How to Respond to: ‘Jesus Wasn’t Actually Resurrected From the Dead, That Story Was Faked!’

By J. Warner Wallace Published on June 10, 2022

You’re in a conversation and someone says, “Jesus wasn’t actually resurrected from the dead. That story was faked.” What would you say?

For many of us living in the modern era, ancient claims involving supernatural, miraculous events seem a lot more like mythology than history. When an author from antiquity writes about a miraculous experience or observation, we usually assume they’re naïve, mistaken, delusional or lying.

Many ancient Biblical authors claimed to see and experience the risen Jesus, and it’s difficult to explain these varied group experiences as simultaneous delusions or coincidental errors. Maybe that’s why so many skeptics think the disciples of Jesus were simply lying — telling a fake story — about the Resurrection.

But if there’s one thing I’ve learned as a homicide detective, conspiracies of this nature — if they are to be successful — rely on key characteristics and conditions, and none of these critical attributes were present for the disciples of Jesus.

So, the next time someone says, “The story of the Resurrection of Jesus was faked,” here are three things to remember:

First: The Story Involved Too Many People and Too Much Time to be “Faked”

Successful conspiracies require the smallest possible number of co-conspirators circulating the lie for the shortest period of time. It’s a lot easier for two people to tell a lie and keep a secret than it is for twenty-two. It’s also a lot easier to tell a lie and keep a secret for a day than it is for a year.

There were simply too many eyewitnesses of the risen Christ (Luke identifies 120 in Acts 1:16, and Paul identifies over 500 in 1 Corinthians 15:6). In addition, these witnesses faithfully communicated what they saw for nearly 60 years without flinching or changing their story.

If the story of Jesus was faked, it would have been exposed easily given the number of people making the claims over nearly six decades.

Second: The Relationships of the Disciples Were Too Distant for the Story to be “Faked”

Successful conspiracies require excellent communication. Everyone participating in the conspiracy needs to tell the same story, and that’s hard to do unless they can communicate regularly. That’s why, as detectives, the first thing we do when interviewing multiple suspects is separate them.

Successful conspiracies also benefit from strong familial relationships. Conspirators are far less likely to “rat out” fellow family members.

The disciples didn’t have the benefit of excellent communication or overarching family relationships. The twelve apostles, for example, were separated by thousands of miles without the ability to communicate. They couldn’t coordinate lies nor disprove a false claim that one of them might have recanted in a faraway land.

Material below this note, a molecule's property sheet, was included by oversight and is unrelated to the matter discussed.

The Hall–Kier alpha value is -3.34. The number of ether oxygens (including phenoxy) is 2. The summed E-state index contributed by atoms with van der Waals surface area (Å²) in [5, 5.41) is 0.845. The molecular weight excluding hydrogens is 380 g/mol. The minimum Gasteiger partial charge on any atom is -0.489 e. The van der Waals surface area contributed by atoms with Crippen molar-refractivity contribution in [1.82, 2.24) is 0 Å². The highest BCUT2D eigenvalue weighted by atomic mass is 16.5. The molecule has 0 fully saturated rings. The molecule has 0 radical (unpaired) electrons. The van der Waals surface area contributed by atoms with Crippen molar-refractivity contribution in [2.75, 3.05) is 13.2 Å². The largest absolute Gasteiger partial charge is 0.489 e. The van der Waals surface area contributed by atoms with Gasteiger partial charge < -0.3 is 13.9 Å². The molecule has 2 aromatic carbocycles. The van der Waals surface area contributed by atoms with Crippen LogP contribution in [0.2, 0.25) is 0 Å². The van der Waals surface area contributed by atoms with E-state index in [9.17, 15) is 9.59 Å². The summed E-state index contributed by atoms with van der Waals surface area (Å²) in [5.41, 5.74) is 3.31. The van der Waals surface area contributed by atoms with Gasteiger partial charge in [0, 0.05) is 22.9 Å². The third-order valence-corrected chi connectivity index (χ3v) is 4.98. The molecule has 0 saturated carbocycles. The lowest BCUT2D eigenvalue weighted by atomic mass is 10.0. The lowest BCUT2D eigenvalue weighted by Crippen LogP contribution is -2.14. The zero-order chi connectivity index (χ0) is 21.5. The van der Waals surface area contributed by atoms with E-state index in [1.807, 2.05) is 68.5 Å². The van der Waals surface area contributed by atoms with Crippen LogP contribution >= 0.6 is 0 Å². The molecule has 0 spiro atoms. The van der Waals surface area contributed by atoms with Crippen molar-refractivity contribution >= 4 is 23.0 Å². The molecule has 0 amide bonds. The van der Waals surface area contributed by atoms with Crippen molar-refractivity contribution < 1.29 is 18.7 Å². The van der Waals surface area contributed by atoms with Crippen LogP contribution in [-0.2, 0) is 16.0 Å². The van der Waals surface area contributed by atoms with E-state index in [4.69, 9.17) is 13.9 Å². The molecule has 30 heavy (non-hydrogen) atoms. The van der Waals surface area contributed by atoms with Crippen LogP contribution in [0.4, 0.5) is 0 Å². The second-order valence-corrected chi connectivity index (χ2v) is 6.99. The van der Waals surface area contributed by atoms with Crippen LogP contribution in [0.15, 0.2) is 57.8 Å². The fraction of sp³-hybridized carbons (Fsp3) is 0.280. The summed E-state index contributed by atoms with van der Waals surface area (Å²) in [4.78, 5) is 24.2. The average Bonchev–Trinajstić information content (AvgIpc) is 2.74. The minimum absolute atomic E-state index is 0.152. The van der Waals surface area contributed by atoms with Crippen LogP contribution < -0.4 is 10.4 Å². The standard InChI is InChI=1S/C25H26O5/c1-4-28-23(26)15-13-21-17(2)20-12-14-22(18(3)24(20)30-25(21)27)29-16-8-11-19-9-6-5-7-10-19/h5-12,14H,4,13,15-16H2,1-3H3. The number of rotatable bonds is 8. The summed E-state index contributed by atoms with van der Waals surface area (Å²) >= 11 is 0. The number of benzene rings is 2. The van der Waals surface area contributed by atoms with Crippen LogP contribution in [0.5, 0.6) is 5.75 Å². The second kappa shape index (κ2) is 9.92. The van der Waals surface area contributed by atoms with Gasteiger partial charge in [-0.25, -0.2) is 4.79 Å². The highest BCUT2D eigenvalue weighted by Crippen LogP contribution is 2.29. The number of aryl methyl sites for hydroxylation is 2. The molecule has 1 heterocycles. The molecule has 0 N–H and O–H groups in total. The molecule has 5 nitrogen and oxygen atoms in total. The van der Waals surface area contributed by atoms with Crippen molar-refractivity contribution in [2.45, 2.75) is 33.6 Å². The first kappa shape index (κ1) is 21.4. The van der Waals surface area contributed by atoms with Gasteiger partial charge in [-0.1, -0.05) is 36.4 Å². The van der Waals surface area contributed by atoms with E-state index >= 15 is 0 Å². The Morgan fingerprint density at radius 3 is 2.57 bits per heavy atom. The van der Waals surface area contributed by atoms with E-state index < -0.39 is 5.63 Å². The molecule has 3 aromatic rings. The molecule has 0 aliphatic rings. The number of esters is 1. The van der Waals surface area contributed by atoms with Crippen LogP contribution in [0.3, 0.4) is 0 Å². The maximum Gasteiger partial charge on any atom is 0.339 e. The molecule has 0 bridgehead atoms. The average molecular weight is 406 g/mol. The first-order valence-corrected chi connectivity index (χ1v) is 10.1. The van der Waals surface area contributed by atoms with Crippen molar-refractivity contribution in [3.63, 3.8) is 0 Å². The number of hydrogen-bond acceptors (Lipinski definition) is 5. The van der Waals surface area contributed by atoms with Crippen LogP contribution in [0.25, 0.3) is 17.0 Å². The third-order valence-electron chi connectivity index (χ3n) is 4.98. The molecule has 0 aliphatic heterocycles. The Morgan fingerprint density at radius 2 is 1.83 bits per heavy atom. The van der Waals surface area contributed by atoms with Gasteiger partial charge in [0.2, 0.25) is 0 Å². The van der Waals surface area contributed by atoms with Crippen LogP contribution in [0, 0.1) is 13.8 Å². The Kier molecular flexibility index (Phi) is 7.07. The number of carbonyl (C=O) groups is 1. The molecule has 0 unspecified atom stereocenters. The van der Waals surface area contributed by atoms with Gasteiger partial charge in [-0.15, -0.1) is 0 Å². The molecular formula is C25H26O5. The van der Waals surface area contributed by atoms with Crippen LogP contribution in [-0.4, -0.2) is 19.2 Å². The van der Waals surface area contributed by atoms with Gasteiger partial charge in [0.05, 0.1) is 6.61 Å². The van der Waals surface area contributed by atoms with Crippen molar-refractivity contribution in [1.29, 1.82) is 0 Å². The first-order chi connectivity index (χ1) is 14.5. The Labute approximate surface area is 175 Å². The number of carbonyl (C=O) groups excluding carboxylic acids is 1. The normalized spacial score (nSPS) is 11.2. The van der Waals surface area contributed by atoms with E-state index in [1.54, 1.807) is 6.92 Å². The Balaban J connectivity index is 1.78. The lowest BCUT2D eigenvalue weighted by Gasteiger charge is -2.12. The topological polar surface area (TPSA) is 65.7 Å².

While a few of the apostles were related, most were not, and Matthew — the writer of one of the earliest Gospels — wasn’t even liked by the other disciples when he first joined the group.

If the story of Jesus was faked, it would have been exposed easily given the geographic and relational distance of the disciples.

Third: The Motives of the Disciples Were Too Weak for the Story to be “Faked”

Successful conspiracies are motivated conspiracies. Detectives learn quickly that there are only three reasons why anyone tells a lie: financial greed, sexual lust, and the pursuit of power. People who lie (or commit any other crime, for that matter) only do so for those three reasons.

If the alleged eyewitnesses of the Resurrection (all 500+ of them) were lying, what was their motivation? None of them got rich from the lie, none collected girlfriends, and none even had the power to prevent their own martyrdom.

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Instead, the early eyewitnesses of the Resurrection only suffered for their claims. Most were martyred, many were persecuted, others were ostracized. Yet they held to their claims with unwavering determination, all without any motive to lie.

If the story of Jesus was faked, it would have been exposed easily once the pressure was applied against a group that had little or nothing to gain.

So, the next time you’re sharing the truth of Christianity and someone says, “Jesus wasn’t actually resurrected from the dead. That story was faked,” remember these three things:

First: The story involved too many people and too much time to be “faked.”
Second: The relationships of the disciples were too distant for the story to be “faked.”
Third: The motives of the disciples were too weak for the story to be “faked.”

This script is excerpted from my “What Would You Say” video for the Colson Center.


J. Warner Wallace is a Dateline featured cold-case homicide detective, popular national speaker and best-selling author. He continues to consult on cold-case investigations while serving as a Senior Fellow at the Colson Center for Christian Worldview. He is also an Adj. Professor of Christian Apologetics at Talbot School of Theology, Biola University, and a faculty member at Summit Ministries. Article originally published at Reprinted with permission.

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